The Central Government has opposed live-streaming of proceedings in a batch of cases pertaining to the demand for recognition of same-sex marriages in the country.
The Ministry of Law and Justice, in its affidavit, has stated that live telecast of the proceedings may evoke unwanted reactions and attention on the ground that the arguments during the course of proceedings could be extremely charged.
The Ministry has expressed apprehension over the fact that the live streaming may be edited or morphed, thereby affecting the sanctity of the proceedings.
Pointing out that there have been several incidents in the past wherein live streaming of proceedings caused serious unrest, the Centre stated that live streaming may not be feasible for every case.
In May this year, the Court expressed discontentment with certain “highly objectionable” comments made by the Centre in its earlier affidavit and asked to file a better affidavit.
The division bench comprising Chief Justice Satish Chandra Sharma and Justice Subramonium Prasad is seized of a bunch of petitions seeking legal recognition of marriage between same-sex, queer or non-heterosexual persons under the Special Marriage Act, 1954 and other laws.
One such petition is filed by an Overseas Citizen of India Joydeep Sengupta and his American gay partner Blaine Stephens, for declaration of applicability of Section 7A(1)(d) of the Citizenship Act, 1955, which entitles a spouse of foreign origin of an OCI cardholder to apply for OCI status in the country, to non-heterosexual, same-sex or queer spouses.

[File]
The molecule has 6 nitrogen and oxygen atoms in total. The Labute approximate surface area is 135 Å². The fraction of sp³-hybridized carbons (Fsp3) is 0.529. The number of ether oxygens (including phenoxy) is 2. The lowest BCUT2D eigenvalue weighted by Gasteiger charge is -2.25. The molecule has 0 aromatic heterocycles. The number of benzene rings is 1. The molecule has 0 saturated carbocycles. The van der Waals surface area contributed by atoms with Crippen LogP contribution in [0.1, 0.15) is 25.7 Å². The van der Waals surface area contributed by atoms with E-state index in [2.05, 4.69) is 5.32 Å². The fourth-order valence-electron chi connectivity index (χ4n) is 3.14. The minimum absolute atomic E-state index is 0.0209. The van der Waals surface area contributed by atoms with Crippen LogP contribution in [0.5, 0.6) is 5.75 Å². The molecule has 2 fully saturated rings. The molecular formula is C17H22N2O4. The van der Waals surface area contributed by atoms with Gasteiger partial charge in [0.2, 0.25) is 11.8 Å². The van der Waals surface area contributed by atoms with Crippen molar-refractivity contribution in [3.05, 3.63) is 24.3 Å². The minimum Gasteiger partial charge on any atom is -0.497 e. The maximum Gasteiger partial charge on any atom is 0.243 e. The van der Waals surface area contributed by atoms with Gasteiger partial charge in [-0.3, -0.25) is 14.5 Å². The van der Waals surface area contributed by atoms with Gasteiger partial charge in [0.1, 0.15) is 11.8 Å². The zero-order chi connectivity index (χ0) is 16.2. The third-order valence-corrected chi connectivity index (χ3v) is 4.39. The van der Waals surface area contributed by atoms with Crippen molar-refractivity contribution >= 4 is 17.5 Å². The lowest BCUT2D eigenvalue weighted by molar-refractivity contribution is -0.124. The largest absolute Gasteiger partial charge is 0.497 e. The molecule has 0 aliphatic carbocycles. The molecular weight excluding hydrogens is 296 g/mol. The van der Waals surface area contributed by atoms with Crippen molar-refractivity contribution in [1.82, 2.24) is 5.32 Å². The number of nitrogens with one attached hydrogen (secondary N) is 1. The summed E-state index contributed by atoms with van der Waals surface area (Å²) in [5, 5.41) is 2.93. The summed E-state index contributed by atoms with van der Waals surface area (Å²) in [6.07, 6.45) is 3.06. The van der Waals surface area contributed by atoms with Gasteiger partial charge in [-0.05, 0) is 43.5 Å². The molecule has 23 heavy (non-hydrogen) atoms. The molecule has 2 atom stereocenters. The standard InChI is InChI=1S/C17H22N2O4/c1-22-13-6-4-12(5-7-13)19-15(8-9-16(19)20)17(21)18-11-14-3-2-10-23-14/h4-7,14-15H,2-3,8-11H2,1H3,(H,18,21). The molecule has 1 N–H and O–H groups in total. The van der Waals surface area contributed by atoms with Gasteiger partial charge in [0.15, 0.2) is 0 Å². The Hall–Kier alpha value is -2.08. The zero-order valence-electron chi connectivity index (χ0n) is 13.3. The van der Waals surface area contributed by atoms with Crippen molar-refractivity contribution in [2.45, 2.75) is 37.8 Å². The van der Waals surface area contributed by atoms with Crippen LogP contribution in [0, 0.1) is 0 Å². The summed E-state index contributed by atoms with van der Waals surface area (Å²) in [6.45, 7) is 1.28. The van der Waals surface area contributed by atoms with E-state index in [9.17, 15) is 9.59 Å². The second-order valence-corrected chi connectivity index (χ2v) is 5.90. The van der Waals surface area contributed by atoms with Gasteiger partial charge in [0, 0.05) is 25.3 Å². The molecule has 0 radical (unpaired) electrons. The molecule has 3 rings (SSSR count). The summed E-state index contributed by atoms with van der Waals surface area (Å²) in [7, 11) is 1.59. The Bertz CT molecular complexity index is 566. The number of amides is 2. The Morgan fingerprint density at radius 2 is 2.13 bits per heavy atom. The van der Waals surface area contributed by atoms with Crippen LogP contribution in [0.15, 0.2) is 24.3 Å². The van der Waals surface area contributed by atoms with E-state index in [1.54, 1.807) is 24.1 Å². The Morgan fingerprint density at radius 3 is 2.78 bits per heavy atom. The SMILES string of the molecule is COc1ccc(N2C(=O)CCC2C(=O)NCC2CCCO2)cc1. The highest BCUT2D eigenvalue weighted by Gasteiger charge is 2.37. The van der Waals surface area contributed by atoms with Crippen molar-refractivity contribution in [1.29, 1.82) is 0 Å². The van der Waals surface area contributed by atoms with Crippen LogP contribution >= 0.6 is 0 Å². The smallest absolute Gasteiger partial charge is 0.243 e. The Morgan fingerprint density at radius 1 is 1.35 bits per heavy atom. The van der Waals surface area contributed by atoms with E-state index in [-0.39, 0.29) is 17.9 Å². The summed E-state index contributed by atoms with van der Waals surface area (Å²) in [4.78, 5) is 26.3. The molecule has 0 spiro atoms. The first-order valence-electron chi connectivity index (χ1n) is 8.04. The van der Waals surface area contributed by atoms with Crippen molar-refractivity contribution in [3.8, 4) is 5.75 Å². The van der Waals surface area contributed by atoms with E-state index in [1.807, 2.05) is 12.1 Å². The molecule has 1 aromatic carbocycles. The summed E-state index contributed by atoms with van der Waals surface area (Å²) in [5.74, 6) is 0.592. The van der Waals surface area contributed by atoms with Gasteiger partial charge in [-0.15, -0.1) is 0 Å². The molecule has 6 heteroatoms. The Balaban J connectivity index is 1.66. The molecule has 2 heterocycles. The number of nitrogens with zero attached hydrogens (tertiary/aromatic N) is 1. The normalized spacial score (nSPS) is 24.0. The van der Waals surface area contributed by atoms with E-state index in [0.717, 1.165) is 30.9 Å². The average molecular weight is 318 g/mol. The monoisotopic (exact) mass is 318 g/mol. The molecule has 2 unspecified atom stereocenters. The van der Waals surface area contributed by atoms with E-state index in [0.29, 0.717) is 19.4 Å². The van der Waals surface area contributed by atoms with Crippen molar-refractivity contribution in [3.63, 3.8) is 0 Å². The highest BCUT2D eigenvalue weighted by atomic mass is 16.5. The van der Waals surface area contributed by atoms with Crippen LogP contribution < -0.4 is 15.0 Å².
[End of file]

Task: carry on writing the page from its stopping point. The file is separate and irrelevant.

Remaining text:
In addition, the plea prays for declaration of the Foreign Marriage Act, 1969 as also the the Special Marriage Act, 1954 as violative of Articles 14, and 21 of the Constitution to the extent that these enactments excludes same-sex marriages or queer marriages from its purview.
Another petition filed by a group of non-heterosexual persons seeks declaration that a marriage solemnized between “any two persons”, regardless of any gender or sexuality, be declared legal under the Special Marriage Act, 1954. Alleging that the Indian Constitution invalidates any gender and sexuality based preconditions for marriages solemnized under SMA, the plea by one Udit Sood and others states, “The object of the Special Marriage Act, 1954, is to expansively provide access to the fundamental right to marry, notwithstanding societal prejudices.”
“Conditioning marriage on compliance with outdated and unscientific heteronormative values and binary notions of gender, excludes LGBTQ+ individuals.”
An application was moved in November last year, by three professionals living in Mumbai and Karnataka in one of the petitions filed by one Abhijit Iyer Mitra, for live-streaming of proceedings in the instant cases on the ground that the issue at hand is of great national importance in particular for the LGBTQIA+ community, which constitutes around 8 percent of the country’s population. Notice was issued in the application on November 30.
The matter is slated for next hearing on December 6.